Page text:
The purpose of these paratextual additions is to attempt to create a sense of verisimilitude for the reader: the fiction is derived from authentic and verifiable occurrences.  In addition, there’s an opportunity to showcase the author’s knowledge and historical bona fides as well as their elisions and inventions. There’s also an opportunity to refer to ‘awareness of the strange project in which they are involved’ (de Groot 2010: 7-10) in presenting an amalgam of fact and fiction as a historically-relatable invented past. Within the novel itself, the historical fiction author may have to navigate between creating plausible dramatics, explaining specific terminology and contexts for the unfolding drama.

To some extent, if the contextual burden is being carried by extra-textual materials (and in series, by predecessor and successor novels) then the authorial responsibility to explain within the fiction might be eased. The extent that this is generically tolerable, notwithstanding the possibility that a reader may / may not skip the preface pages and dive straight into the first chapter,  and / or ignore any appendices, may vary from reader to reader.

This tendency is particularly evident in paperback editions, where along with the aforementioned inclusions, the edition may also include author interviews, reading group questions and also the first few pages or chapters of the next volume in the sequence, the newer book often appearing in hardback at an approximate time to the paperback of its predecessor (Wilde 2012, Parris 2012 as examples).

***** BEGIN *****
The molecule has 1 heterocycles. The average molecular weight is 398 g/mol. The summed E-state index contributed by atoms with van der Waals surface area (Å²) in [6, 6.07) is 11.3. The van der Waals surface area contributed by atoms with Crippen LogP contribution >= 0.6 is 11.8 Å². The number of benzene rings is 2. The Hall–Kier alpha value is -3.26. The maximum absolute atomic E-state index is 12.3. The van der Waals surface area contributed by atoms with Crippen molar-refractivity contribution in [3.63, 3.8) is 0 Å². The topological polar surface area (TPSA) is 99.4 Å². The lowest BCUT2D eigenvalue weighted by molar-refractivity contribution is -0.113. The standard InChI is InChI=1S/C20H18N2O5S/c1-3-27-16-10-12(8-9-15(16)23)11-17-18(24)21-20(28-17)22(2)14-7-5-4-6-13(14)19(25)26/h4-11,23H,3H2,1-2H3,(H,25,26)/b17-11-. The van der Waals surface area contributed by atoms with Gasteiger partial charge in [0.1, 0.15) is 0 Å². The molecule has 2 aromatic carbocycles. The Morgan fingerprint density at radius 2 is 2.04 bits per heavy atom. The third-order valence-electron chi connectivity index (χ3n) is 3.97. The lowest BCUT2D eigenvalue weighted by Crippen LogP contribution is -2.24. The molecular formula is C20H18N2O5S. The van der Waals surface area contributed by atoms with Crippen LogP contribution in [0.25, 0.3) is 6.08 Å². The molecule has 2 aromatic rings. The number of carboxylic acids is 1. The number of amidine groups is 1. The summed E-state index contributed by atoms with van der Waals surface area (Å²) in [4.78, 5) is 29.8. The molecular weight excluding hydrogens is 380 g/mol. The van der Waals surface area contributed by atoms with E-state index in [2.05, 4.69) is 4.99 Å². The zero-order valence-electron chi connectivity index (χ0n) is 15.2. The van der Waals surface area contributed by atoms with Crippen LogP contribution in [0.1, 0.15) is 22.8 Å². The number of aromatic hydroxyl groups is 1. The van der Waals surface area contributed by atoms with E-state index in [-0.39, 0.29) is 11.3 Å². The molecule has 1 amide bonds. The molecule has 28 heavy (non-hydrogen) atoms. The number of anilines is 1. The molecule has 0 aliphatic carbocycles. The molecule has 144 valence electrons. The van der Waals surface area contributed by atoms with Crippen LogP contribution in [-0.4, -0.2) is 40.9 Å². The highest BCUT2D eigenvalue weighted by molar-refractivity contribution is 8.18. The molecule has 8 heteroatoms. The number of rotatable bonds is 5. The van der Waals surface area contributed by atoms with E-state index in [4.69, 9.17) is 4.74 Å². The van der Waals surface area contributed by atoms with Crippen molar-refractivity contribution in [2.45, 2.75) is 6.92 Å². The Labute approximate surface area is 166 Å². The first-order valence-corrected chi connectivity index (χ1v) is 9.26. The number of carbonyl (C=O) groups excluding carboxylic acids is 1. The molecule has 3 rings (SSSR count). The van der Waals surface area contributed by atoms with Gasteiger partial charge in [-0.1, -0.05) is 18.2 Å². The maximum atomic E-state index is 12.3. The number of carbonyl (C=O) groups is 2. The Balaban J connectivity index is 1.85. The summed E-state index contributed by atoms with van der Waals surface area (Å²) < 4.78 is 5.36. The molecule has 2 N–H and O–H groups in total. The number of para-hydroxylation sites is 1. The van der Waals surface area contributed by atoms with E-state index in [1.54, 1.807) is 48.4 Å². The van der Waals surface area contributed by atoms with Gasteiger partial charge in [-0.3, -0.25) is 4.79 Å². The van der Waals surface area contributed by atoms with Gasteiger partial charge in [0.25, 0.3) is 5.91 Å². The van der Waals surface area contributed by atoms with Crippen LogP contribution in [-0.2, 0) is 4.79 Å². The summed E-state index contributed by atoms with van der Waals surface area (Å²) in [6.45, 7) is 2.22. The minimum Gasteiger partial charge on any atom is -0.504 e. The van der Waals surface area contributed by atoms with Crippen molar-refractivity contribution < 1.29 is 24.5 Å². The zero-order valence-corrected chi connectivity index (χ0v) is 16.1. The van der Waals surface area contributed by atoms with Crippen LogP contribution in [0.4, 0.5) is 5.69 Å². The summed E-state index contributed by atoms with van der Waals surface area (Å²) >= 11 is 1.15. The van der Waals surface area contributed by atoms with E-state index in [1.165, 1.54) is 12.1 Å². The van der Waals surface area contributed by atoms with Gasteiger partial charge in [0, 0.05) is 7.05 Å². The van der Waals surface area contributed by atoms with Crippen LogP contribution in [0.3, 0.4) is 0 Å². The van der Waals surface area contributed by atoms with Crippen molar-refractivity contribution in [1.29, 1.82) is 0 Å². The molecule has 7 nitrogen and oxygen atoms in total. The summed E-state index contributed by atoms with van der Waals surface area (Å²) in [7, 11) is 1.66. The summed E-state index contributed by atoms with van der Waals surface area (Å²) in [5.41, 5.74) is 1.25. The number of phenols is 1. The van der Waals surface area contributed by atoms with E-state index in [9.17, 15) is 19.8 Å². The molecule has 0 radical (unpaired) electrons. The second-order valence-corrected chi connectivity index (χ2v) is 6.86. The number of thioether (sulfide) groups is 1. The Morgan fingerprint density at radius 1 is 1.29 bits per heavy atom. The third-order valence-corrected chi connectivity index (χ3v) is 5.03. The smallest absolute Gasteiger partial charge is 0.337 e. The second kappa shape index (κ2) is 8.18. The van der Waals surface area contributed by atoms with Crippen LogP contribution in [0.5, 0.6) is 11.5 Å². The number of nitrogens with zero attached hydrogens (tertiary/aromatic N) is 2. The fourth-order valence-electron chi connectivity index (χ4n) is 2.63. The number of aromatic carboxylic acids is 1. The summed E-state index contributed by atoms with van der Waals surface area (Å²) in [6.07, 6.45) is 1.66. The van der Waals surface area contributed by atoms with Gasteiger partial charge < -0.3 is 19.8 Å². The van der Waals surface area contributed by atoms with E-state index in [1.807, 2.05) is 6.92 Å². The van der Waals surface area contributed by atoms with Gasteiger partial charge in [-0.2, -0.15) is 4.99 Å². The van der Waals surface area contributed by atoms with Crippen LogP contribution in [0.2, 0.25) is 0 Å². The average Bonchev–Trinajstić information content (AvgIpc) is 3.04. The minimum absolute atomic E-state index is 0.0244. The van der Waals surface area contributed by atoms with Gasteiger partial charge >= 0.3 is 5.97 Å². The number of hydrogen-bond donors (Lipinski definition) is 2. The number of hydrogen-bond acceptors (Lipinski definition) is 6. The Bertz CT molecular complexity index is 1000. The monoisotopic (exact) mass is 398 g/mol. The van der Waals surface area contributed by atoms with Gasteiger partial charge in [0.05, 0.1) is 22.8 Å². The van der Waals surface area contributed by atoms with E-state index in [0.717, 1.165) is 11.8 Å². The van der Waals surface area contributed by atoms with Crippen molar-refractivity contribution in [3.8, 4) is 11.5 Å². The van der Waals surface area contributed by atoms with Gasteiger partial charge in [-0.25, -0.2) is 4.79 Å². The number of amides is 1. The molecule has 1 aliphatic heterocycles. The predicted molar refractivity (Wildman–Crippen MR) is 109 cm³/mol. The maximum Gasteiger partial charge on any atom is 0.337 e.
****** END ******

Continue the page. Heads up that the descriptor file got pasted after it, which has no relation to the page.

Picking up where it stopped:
This may have the effect of stimulating sales of the series, of reminding the reader that there’s more to come and perhaps ‘upgrading’ the reader from paperback to hardback purchases, and thus provoking a spike in revenue, both in terms of the price uplift between hard- and paperback edition and in terms of recency, foreshortening the buying of the next volume from the next paperback release (perhaps a year away) to the immediately-available hardback. This would map across to ebook sales; UK ebook pricing tends to shadow the most current paper edition.

Prospect does not feature these inclusions, and indeed was written to be self-supporting without them, but it’s recognised that they’re generically appropriate and may even be seen as necessary in a potential published version’s ‘package’. There are some indications, if only in the reading I did while working on this project, that this pattern isn’t followed through to those novels which may be historical in terms of setting but are positioned as literary works rather than genre ones. Representative examples include Clare Clark’s The Great Stink (2005) and Maria McCann’s The Wilding (2010) where additional material is limited to brief acknowledgements after the novel.

However, whatever the usefulness in additional material being presented with the novel text may be (added value to the purchased product, familiarisation, verisimilitude, the provoking of authenticity and accuracy in the fiction, showcasing of research, offering follow-on reading as possible examples), Prospect needs to be able to stand on its own. The idea of the novel being self-contained in these terms was important from the outset.